Dawn Crim, Educational Leadership and Policy Analysis

Dawn CrimWhat brought you to UW–Madison? 

I came to UW–Madison in 1996 as a women’s basketball coach. I thought I would be here for 3-5 years, because I had no connections to Madison or Wisconsin.

Why did you decide to pursue graduate study? 

I came to UW–Madison with a master’s degree in counselor education. As I continued to move up in my career, moving into leadership roles in higher education, I wanted to continue adding knowledge and expertise and obtain a PhD, because that is the credential standard for leadership in higher education. I started my graduate studies at UW–Madison during the summer of 2016. I have taken one class every semester including summers to earn the degree.

What are your research interests?

My research interest is higher education leadership, and specifically the leadership trajectories and experiences of women and African Americans.

Could you share a little about your role at the Department of Safety and Professional Services?

I serve as the Secretary for Safety and Professional Services for the State of Wisconsin. As secretary, I lead an agency of 270 employees located in five offices around the state. We collaborate with constituents and stakeholders across a wide range of industries to promote safety and advance the economy. 

"As I continued to move up in my career, moving into leadership roles in higher education, I wanted to continue adding knowledge and expertise and obtain a PhD, because that is the credential standard for leadership in higher education. I started my graduate studies at UW–Madison during the summer of 2016. I have taken one class every semester including summers to earn the degree."

Dawn Crim

You have had a lot of experiences at UW–Madison. What has been the most meaningful experience?

There are too many to count. If I had to pick a few, I would say: My time leading the labor licensing committee in the Chancellor’s Office, working to ensure that clothes bearing the UW logo are made in the best conditions possible. I toured factories and met with workers in countries including San Salvador, Vietnam, and the Dominican Republic, as well as reviewed Adidas’ books as part of quality assurance. We were the only university with that level of access. I also managed many student protests during that time, and worked with the City of Madison, new alcohol coordinator, MPD, and UWPD to change the Halloween event and culture to the ticketed event you now see annually on State Street.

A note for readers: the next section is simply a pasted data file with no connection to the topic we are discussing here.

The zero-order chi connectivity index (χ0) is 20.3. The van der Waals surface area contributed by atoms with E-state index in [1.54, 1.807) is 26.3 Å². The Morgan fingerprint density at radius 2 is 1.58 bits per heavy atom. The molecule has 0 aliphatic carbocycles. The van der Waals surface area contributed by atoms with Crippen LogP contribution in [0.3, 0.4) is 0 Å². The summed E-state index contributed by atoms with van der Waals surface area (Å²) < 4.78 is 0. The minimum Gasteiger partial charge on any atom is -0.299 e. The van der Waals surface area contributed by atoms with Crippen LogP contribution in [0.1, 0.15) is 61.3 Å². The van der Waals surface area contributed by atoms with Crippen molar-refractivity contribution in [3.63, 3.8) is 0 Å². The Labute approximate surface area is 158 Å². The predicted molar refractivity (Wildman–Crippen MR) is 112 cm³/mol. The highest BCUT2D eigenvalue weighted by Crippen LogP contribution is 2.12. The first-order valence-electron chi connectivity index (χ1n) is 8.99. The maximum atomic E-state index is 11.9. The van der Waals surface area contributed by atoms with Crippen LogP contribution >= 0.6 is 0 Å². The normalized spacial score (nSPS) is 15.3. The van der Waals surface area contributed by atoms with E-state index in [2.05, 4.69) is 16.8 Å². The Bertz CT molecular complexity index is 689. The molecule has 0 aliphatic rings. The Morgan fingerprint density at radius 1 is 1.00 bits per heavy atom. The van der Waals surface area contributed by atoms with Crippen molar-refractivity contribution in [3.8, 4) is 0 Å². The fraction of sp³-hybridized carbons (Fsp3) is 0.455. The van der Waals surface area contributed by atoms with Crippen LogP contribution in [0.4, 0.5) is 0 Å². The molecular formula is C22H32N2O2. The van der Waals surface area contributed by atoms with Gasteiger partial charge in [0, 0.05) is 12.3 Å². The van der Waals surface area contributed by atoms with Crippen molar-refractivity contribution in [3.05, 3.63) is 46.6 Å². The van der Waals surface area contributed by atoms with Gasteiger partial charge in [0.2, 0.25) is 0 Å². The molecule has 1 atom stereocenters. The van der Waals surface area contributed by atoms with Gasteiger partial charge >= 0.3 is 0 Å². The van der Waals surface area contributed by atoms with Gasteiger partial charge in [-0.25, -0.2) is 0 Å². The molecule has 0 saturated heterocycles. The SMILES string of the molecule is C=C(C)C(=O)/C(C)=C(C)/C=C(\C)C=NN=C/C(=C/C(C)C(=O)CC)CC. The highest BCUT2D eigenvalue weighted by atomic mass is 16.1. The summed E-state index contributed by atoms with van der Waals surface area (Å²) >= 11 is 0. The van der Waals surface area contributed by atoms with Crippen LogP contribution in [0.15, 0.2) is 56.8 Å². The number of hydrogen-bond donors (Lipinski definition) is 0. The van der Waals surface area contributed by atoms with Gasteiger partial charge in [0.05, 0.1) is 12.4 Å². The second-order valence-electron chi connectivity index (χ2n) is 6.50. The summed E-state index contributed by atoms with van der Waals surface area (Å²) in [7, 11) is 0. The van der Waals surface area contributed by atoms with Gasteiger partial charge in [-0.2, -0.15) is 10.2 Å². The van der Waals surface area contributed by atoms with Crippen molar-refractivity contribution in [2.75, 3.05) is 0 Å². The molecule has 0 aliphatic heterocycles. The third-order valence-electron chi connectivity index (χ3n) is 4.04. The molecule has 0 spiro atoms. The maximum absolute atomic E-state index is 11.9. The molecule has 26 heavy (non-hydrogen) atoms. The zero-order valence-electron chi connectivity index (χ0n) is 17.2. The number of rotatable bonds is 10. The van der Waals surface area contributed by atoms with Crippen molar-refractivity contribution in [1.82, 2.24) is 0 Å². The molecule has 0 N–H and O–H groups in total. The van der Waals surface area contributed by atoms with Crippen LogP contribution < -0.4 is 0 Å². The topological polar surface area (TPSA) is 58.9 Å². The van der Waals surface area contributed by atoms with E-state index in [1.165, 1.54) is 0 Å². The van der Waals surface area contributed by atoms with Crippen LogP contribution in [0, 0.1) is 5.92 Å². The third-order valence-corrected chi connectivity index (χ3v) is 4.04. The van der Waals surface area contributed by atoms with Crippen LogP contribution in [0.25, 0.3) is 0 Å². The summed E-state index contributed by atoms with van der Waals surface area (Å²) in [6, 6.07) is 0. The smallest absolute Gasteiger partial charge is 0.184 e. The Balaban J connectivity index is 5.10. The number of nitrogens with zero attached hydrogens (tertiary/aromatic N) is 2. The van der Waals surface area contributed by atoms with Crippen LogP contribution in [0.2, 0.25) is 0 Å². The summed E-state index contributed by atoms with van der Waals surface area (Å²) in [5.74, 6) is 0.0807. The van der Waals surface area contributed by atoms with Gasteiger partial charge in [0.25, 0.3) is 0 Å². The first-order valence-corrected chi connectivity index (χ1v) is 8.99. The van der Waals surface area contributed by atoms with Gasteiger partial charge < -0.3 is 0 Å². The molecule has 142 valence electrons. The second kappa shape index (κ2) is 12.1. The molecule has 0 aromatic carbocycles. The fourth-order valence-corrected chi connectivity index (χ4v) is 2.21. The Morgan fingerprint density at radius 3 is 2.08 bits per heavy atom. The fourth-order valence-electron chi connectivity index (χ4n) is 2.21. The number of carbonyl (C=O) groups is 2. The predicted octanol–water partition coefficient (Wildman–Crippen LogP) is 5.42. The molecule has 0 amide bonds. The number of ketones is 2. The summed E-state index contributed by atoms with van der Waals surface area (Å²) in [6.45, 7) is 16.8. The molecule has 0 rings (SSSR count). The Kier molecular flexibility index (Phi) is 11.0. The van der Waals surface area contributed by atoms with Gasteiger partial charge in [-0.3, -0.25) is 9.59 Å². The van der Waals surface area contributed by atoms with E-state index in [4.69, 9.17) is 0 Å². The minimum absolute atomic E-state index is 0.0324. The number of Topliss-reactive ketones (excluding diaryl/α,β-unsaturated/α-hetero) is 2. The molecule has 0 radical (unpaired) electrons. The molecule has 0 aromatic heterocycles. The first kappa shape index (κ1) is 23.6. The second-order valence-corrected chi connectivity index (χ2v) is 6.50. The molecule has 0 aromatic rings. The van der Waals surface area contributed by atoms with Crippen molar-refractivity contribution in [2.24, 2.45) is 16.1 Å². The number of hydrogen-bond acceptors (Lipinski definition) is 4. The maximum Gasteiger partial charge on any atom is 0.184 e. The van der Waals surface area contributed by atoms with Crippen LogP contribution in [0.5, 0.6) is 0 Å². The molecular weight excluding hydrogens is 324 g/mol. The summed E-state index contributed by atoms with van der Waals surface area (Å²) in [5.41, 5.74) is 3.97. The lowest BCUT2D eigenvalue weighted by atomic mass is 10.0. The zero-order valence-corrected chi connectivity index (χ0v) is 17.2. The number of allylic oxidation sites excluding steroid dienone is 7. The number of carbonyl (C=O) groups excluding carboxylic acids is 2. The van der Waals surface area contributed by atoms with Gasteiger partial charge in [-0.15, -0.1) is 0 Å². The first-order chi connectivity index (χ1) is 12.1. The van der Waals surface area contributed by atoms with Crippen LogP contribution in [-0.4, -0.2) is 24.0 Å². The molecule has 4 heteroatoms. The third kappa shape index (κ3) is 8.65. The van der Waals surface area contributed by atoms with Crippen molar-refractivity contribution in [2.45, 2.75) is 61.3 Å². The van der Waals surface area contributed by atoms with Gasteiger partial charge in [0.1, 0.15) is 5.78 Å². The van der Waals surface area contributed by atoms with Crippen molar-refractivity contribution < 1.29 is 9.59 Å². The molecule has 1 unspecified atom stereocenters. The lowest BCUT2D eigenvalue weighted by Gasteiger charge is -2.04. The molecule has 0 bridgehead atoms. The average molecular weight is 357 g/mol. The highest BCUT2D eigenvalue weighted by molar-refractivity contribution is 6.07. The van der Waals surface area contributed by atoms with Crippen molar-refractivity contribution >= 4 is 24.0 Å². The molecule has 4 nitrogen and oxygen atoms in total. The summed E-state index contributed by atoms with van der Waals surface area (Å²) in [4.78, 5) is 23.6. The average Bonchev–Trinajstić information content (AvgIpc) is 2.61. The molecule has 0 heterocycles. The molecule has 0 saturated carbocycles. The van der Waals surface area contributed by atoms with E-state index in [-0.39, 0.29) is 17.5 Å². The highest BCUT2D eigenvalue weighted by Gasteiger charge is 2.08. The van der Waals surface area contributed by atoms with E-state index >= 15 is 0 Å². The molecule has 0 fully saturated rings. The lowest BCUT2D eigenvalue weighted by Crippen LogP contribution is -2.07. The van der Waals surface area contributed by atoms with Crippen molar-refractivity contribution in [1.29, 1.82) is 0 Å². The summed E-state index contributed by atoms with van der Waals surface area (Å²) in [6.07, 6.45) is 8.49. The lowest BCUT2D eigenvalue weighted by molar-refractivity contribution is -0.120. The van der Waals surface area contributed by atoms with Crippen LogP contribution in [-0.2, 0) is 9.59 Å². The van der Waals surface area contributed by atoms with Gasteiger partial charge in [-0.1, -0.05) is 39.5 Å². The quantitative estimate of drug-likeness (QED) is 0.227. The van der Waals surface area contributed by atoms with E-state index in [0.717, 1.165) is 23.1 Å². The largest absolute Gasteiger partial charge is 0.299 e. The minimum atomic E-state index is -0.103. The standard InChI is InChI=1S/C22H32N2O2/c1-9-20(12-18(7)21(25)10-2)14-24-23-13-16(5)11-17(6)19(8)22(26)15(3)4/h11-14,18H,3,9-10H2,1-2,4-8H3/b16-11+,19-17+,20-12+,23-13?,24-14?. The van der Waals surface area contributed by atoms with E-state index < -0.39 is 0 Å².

And lastly, working in the School of Education with the UW Foundation to create a fundraising campaign with an ambitious goal to raise more money than ever before to support scholarships and professorships. 

All of these experiences are meaningful because they contribute to higher education leadership in some form or fashion.

How will you celebrate your graduation? 

Attending graduation in person!!!!! Taking photos all around town. Sending the virtual link to family and friends. Going out to dinner with my husband and rock Dr. Elton Crim Jr. And taking a trip this summer to see family and friends out East.

What are your plans for the future? 

In the immediate future, I will continue serving as the Secretary of the Department of Safety and Professional Services, then return to higher education in a leadership role. 

Thai Pavilion
The Thai Pavilion at Olbrich Gardens (Image by Mike Goad from Pixabay)

What is one thing every UW student should experience?

Definitely, experience the Memorial Union during an outdoor concert and venture off campus to Olbrich Gardens to see the Thai Pavillion or “sala” as it is known in Thailand — a gift to UW–Madison from the Thai government and the university’s Thai Alumni Association. The Chancellor’s Office works with Facilities Planning and Management and the City of Madison to keep up the pavilion. While working in the Chancellor’s Office, the crown princess of Thailand visited. I was among the group to receive her and plan a Thai festival to celebrate her visit and the pavilion — another UW–Madison meaningful experience.